Think of a dozen eggs in a styrofoam carton. Drop the carton on the floor. Most of the eggs are likely to crack inside. But the styrofoam container will be completely undamaged. This is what can happen in a car accident.
The egg analogy is also appropriate because North Carolina recognizes the “egg-shell plaintiff” doctrine. That doctrine essentially provides that the person who causes an accident cannot complain that his victim is an “egg-shell” who is more predisposed to injury than most people. The victim did not choose to be involved in the collision, so you take your victim as you find them. If you hit an 80-year-old woman, you cannot complain that she is frail and predisposed to injury, or that she had a preexisting back injury that was made worse by the accident, etc. The only exception is that if the impact was too minor to injure the average person in ANY way, then the victim can be barred from receiving compensation. But if the average person would in ANY WAY be injured, then the victim is entitled to be compensated for all injuries sustained, even if the injuries sustained are far more serious than the average person might have sustained.
Preexisting Medical Problems and Car Accidents
Of course, if a victim of an injury had preexisting problems, the victim cannot ask to be compensated for pain or treatments that he or she would have required if they had not been involved in the collision. But if the accident aggravated or exacerbated the injuries, and made the victim undergo more treatments than he might have otherwise required, or made the victim undergo treatments sooner than he or she would have otherwise, then those injuries are compensable.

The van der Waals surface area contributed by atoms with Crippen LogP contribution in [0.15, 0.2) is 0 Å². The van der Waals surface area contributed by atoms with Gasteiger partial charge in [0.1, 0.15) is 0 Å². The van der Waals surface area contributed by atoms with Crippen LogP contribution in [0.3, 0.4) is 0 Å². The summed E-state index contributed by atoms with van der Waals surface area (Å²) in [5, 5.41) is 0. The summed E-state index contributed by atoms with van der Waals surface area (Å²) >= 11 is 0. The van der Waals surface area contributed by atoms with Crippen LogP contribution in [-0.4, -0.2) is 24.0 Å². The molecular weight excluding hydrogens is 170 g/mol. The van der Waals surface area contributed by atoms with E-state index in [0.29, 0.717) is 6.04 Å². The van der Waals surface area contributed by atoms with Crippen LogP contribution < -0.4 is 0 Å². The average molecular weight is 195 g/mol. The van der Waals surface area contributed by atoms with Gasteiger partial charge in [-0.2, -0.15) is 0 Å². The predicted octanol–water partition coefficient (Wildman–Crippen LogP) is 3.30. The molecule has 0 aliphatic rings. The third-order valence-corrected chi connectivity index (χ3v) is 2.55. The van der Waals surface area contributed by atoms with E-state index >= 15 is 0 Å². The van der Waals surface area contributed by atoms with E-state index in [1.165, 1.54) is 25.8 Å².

For example, take a person with back pain who is then involved in a collision. The collision makes the back pain worse and the victim undergoes back surgery. The doctor testifies that the man probably would have required surgery even if he had not been involved in the accident, but that the surgery might not have been required for years. A jury might not award the victim the entire costs of the surgery, reasoning that the man would have required it in 10 years. But the jury might award the full cost, reasoning that the man might have never needed the surgery, and certainly did not need it now, and deserves to have his surgery paid for now.
When testifying about these injuries, doctors will also tell you that many factors other than property damage and preexisting conditions factor into who is injured in a car wreck. If a person has hit foot off the brake at the point of a rear-end impact, but then jams the brake down to avoid being pushed into the car in front of him, this can cause a dramatically increased whip-like motion of the occupants’ heads. An occupant who sees the impact coming in the rear-view mirror and tenses up can be hurt far worse than the person who was unaware and relaxed. A person twisted to the side can have a more serious injury, because of the angle of impact. For these reasons, and dozens more, you can have one person in a car seriously injured, while another is not hurt at all.
Our Car Accident Lawyer Are Ready to Talk
For all these reasons, and may more, it is possible, and even common, for people involved in car wrecks with minimal damage to sustain significant personal injuries. Often, we can help them recover for these injuries. Our car accident lawyers know how to help injured folks who don’t show the damages on their car.